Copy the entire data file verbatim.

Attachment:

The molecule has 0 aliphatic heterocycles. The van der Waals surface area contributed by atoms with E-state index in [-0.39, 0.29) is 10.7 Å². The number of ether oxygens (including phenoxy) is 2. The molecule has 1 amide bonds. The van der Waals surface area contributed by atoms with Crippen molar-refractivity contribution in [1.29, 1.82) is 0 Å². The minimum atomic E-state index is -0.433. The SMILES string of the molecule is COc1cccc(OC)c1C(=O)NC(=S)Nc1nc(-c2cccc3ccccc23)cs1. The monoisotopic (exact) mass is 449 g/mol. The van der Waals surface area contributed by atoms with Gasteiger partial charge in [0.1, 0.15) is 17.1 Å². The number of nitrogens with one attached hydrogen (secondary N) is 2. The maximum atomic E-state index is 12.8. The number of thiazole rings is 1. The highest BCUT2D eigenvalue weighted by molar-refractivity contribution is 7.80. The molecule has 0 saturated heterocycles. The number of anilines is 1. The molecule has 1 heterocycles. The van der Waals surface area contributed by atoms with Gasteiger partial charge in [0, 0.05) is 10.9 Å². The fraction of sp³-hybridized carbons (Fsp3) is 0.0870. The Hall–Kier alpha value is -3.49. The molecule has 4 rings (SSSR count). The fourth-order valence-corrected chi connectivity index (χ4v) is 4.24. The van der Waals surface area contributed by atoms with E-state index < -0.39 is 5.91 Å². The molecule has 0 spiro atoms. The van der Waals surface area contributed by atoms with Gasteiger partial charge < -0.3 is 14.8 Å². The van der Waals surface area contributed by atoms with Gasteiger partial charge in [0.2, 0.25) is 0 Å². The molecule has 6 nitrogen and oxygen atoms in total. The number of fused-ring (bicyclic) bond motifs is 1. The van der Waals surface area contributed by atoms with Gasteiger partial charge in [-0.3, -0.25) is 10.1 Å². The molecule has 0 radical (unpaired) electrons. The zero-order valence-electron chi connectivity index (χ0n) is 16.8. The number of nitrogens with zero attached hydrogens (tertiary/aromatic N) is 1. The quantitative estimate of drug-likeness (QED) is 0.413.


The molecule has 0 aliphatic heterocycles. The van der Waals surface area contributed by atoms with E-state index in [-0.39, 0.29) is 10.7 Å². The number of ether oxygens (including phenoxy) is 2. The molecule has 1 amide bonds. The van der Waals surface area contributed by atoms with Crippen molar-refractivity contribution in [1.29, 1.82) is 0 Å². The minimum atomic E-state index is -0.433. The SMILES string of the molecule is COc1cccc(OC)c1C(=O)NC(=S)Nc1nc(-c2cccc3ccccc23)cs1. The monoisotopic (exact) mass is 449 g/mol. The van der Waals surface area contributed by atoms with Gasteiger partial charge in [0.1, 0.15) is 17.1 Å². The number of nitrogens with one attached hydrogen (secondary N) is 2. The maximum atomic E-state index is 12.8. The number of thiazole rings is 1. The highest BCUT2D eigenvalue weighted by molar-refractivity contribution is 7.80. The molecule has 0 saturated heterocycles. The number of anilines is 1. The molecule has 1 heterocycles. The van der Waals surface area contributed by atoms with Gasteiger partial charge in [0, 0.05) is 10.9 Å². The fraction of sp³-hybridized carbons (Fsp3) is 0.0870. The Hall–Kier alpha value is -3.49. The molecule has 4 rings (SSSR count). The fourth-order valence-corrected chi connectivity index (χ4v) is 4.24. The van der Waals surface area contributed by atoms with E-state index < -0.39 is 5.91 Å². The molecule has 0 spiro atoms. The van der Waals surface area contributed by atoms with Gasteiger partial charge < -0.3 is 14.8 Å². The van der Waals surface area contributed by atoms with Gasteiger partial charge in [0.2, 0.25) is 0 Å². The molecule has 6 nitrogen and oxygen atoms in total. The number of fused-ring (bicyclic) bond motifs is 1. The van der Waals surface area contributed by atoms with Gasteiger partial charge in [-0.3, -0.25) is 10.1 Å². The molecule has 0 radical (unpaired) electrons. The zero-order valence-electron chi connectivity index (χ0n) is 16.8. The number of nitrogens with zero attached hydrogens (tertiary/aromatic N) is 1. The quantitative estimate of drug-likeness (QED) is 0.413.